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Durieux, Johan Hendrik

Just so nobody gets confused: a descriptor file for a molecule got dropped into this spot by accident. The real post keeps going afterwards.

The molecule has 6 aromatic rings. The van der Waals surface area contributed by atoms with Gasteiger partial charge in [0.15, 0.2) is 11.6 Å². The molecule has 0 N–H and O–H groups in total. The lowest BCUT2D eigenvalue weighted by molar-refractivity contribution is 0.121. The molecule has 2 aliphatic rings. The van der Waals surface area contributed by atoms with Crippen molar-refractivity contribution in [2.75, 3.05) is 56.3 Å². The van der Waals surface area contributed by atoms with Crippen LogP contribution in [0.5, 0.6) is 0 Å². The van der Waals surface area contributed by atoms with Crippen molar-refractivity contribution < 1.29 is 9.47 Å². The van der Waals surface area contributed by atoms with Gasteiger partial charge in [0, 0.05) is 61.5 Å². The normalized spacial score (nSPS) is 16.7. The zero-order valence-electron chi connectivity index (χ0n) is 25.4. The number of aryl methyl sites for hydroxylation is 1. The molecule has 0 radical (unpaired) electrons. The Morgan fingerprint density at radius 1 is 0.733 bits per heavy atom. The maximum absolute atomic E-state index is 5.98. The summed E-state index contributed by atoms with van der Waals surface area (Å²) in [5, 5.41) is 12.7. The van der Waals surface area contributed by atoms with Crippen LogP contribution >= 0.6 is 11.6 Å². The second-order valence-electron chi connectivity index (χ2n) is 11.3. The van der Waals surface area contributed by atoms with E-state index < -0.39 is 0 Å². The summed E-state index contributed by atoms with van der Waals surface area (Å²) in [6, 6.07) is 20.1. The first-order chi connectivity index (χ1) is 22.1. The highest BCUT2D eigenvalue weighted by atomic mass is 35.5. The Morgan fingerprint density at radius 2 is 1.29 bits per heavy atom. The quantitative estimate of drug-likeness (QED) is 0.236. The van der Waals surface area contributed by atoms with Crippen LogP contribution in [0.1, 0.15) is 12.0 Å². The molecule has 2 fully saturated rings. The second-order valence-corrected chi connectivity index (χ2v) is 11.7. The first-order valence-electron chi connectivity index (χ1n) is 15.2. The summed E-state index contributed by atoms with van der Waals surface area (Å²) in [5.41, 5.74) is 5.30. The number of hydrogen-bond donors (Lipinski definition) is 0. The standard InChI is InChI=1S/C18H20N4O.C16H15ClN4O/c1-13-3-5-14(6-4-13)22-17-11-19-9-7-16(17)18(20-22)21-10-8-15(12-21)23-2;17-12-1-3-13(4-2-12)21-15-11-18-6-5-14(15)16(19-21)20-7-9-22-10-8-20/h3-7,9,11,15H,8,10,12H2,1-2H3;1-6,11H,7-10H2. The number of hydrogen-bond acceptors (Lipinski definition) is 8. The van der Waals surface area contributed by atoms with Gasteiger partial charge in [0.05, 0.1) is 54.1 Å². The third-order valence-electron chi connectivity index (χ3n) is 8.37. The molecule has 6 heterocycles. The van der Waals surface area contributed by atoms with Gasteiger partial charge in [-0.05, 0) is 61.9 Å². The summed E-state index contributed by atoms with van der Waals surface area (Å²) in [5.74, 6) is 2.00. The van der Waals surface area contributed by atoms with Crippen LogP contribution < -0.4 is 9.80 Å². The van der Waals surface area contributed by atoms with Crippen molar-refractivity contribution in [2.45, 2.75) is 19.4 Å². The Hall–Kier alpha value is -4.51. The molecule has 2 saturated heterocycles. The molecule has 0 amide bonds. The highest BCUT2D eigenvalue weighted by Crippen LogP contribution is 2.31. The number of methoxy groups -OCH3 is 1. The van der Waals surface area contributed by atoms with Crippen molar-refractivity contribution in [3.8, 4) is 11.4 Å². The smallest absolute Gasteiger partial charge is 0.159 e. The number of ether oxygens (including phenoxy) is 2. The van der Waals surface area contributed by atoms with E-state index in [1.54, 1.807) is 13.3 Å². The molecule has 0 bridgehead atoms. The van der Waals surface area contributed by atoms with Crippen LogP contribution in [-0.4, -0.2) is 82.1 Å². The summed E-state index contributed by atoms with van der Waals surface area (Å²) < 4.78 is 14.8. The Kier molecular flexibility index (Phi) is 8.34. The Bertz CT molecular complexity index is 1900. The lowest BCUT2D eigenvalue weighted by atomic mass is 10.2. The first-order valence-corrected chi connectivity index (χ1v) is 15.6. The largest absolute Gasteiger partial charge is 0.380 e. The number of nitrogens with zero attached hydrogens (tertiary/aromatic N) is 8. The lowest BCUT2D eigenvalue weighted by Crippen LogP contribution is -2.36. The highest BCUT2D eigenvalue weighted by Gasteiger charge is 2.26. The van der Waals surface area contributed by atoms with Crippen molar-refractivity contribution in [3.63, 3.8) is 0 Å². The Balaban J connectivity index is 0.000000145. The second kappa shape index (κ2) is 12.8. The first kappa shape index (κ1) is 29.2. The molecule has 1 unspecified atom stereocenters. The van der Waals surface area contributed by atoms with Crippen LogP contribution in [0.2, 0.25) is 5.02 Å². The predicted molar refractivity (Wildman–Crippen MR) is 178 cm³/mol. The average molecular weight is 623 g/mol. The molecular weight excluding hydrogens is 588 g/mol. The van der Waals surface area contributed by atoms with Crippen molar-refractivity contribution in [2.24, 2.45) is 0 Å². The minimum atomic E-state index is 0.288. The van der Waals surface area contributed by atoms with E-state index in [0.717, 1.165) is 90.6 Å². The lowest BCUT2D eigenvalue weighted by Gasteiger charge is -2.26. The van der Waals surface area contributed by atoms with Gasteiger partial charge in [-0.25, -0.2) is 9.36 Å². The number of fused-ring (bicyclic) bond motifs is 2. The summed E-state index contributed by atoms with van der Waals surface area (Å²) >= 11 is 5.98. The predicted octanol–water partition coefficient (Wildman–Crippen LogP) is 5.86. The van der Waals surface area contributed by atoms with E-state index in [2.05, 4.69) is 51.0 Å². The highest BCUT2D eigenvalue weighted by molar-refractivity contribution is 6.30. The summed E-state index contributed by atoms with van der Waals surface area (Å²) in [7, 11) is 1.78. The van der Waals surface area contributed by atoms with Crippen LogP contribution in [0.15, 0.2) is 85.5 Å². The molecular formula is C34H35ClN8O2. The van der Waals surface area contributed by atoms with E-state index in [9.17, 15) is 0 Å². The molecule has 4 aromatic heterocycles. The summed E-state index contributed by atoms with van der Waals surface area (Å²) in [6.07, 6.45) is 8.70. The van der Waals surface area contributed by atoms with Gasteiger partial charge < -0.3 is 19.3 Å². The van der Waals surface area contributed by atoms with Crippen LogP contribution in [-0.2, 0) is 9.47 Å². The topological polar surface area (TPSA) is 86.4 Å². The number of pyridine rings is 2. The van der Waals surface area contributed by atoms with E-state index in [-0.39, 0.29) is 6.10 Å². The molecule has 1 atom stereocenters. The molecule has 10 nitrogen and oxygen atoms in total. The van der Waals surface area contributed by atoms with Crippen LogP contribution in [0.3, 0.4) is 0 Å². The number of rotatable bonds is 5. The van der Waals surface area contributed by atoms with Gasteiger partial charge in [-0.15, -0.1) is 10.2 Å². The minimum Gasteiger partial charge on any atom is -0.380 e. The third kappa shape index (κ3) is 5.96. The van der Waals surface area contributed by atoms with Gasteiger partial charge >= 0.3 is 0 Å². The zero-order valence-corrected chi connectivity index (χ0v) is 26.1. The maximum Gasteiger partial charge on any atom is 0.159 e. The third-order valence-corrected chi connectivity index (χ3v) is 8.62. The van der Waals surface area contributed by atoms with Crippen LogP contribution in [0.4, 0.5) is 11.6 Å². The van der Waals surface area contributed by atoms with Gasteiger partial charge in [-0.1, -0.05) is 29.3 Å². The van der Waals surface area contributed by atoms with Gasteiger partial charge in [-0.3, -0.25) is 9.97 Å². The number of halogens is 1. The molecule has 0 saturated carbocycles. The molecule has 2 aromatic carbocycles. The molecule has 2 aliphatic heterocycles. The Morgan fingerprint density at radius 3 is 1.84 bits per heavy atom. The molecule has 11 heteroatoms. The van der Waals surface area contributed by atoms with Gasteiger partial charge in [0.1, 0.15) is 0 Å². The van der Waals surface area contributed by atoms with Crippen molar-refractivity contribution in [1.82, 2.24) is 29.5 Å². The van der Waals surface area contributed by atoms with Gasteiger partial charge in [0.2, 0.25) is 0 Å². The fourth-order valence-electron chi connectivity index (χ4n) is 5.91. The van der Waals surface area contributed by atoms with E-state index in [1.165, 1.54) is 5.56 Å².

Date:
2009-06-29